In October 2015, 41% of Ukrainians reported being more willing to donate (12% were less willing), while 33% were more willing to protect their rights, freedoms and dignity (compared to 8% whose readiness declined). Furthermore, 22% were more willing to volunteer in the local community and 18% reported an increased willingness to join a civil society organisation.

In 2012, 23% of Ukrainians made donations, increasing to 41% in 2014 and 47% in 2015. This growth is significant given the impoverished conditions people faced around the country.

Unfortunately, these civic gains have failed to translate into real political activity. Low turnouts at elections (especially among 18 to 29-year-olds, the most active and educated citizens) and citizens voting according to populist television advertising or accepting “gifts” in exchange for “correct” voting are all reasons for the slow pace of progressive reform, and the even slower replacement of the political elite.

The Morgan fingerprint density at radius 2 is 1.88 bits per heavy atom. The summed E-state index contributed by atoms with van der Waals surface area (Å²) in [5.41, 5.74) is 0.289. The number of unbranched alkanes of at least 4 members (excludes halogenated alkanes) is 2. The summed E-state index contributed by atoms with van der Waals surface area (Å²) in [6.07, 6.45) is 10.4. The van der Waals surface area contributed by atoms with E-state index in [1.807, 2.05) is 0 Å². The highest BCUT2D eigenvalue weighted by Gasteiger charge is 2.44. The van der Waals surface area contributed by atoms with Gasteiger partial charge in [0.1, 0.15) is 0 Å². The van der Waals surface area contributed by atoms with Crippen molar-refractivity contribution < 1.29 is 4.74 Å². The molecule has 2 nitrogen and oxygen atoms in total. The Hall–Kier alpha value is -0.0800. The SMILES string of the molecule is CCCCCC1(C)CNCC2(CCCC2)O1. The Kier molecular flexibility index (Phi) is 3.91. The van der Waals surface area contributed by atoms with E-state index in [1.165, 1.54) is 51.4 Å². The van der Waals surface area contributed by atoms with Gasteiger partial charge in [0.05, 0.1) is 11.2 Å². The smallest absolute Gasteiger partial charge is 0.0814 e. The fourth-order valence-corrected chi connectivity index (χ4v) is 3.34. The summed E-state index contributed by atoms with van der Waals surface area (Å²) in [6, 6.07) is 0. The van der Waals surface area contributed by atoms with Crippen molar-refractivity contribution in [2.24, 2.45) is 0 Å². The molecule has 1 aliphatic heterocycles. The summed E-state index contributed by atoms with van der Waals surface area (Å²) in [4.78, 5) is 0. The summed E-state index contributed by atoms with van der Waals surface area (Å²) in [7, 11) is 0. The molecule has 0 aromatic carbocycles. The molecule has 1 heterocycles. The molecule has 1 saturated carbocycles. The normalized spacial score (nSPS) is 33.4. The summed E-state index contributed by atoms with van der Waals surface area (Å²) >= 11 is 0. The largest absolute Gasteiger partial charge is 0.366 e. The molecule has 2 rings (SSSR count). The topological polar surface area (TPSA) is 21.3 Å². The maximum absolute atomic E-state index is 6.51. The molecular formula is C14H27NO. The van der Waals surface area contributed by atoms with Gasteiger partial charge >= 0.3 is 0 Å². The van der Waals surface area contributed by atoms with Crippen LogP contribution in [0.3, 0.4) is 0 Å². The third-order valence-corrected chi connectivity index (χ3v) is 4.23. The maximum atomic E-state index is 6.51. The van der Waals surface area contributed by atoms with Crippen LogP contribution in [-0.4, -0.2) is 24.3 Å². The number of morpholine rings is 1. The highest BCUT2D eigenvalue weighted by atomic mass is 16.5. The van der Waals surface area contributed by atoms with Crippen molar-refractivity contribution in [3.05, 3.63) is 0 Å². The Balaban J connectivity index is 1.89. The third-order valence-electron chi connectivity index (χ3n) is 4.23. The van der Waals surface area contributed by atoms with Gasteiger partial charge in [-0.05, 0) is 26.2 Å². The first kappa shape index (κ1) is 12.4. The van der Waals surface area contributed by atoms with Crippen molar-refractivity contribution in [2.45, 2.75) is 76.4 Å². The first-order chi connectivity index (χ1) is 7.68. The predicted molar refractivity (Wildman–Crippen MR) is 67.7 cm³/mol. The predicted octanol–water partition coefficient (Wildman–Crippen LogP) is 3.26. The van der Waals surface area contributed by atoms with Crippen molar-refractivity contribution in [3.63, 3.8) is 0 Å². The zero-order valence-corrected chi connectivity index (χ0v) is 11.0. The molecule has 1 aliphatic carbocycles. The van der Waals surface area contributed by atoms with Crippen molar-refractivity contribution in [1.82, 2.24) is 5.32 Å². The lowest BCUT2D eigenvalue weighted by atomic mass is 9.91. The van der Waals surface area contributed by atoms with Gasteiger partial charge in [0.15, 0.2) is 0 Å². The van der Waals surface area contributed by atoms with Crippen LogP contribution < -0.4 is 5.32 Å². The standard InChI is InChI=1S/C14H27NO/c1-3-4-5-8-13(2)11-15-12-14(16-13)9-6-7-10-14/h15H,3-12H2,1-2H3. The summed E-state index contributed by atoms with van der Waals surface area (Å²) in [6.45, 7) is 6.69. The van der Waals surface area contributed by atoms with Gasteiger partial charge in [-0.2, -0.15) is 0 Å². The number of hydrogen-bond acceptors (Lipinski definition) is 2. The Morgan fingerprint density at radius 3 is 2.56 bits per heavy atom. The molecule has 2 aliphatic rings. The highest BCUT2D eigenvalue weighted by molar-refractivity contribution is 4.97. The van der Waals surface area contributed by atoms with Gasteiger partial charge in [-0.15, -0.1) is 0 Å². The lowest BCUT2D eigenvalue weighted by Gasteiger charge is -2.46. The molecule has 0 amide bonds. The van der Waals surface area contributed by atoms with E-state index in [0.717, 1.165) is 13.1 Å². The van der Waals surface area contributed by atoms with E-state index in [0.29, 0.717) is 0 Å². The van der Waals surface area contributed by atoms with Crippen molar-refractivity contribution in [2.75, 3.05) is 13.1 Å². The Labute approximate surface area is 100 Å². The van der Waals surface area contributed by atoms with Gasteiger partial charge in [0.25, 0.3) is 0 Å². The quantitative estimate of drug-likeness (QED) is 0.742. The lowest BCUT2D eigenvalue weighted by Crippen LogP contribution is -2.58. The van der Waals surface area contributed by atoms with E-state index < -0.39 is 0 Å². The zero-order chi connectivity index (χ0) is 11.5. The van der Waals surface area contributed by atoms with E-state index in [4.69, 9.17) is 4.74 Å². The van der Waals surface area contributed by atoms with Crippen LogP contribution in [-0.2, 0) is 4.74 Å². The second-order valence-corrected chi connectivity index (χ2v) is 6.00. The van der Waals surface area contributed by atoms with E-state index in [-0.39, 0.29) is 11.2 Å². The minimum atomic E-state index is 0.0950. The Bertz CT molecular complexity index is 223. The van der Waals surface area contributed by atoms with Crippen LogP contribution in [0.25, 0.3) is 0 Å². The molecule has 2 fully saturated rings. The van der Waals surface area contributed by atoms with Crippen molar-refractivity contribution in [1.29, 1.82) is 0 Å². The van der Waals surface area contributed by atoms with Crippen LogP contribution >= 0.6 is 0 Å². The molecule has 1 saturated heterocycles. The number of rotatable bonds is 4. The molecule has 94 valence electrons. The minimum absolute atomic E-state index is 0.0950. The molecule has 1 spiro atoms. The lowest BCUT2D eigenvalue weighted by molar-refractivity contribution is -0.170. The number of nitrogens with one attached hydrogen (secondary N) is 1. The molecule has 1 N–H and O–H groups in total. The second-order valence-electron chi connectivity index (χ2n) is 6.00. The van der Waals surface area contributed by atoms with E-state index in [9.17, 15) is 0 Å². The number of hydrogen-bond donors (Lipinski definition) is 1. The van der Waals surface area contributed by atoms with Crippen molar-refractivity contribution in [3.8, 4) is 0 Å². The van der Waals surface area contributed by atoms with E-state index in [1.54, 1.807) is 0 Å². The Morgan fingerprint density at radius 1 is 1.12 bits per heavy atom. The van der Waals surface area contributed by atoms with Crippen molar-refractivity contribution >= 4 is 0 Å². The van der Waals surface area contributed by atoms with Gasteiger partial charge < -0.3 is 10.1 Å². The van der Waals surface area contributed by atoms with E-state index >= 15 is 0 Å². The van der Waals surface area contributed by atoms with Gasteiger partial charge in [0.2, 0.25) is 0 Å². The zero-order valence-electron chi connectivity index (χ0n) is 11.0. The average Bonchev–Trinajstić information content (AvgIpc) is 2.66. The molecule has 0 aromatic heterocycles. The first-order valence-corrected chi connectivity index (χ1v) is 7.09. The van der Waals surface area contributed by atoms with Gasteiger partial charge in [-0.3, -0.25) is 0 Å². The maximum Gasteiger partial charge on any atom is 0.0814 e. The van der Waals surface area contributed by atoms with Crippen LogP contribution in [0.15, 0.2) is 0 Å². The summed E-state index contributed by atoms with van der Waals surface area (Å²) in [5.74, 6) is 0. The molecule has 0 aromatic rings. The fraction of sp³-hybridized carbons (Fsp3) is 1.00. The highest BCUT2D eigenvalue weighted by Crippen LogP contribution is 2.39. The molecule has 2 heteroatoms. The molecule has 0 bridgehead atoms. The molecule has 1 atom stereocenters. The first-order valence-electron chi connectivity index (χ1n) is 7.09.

2. The Ukraine–European Union Association Agreement

On September 1 2017, the association agreement between the European Union and Ukraine, which was negotiated between 2007 and 2011 and signed in 2014, finally entered into full force. The agreement is seen within the country as the main tool for bringing Ukraine closer to the EU because it promotes stronger political ties and economic links, as well as respect for common European values.

The hope is that the agreement, including its Deep and Comprehensive Free Trade Area (DCFTA), will provide a framework for modernising Ukraine’s trade relations and economic development by opening up markets and harmonising laws, standards and regulations with EU and international norms.

In August 2017, Ukrainian President Petro Poroshenko said:

We have only one road to follow – a wide Euro-Atlantic highway leading to membership in the European Union and NATO.

3. Visa-free travel in the EU

The EU lifted visa requirements for Ukrainians on June 11 2017. The move sparked joy among Ukrainians and raised their expectations for a better future in an aspiring EU member country.

All Ukrainian citizens with biometric passports can now enter the Schengen area without a visa for up to 90 days for tourism or business. However, they are not allowed to work in the EU.

4. Reform program begins

In the summer of 2016, long-awaited judicial reform began. Amendments to the Ukrainian Constitution on the judiciary and a few corresponding laws were adopted. However, it is too early to evaluate these changes.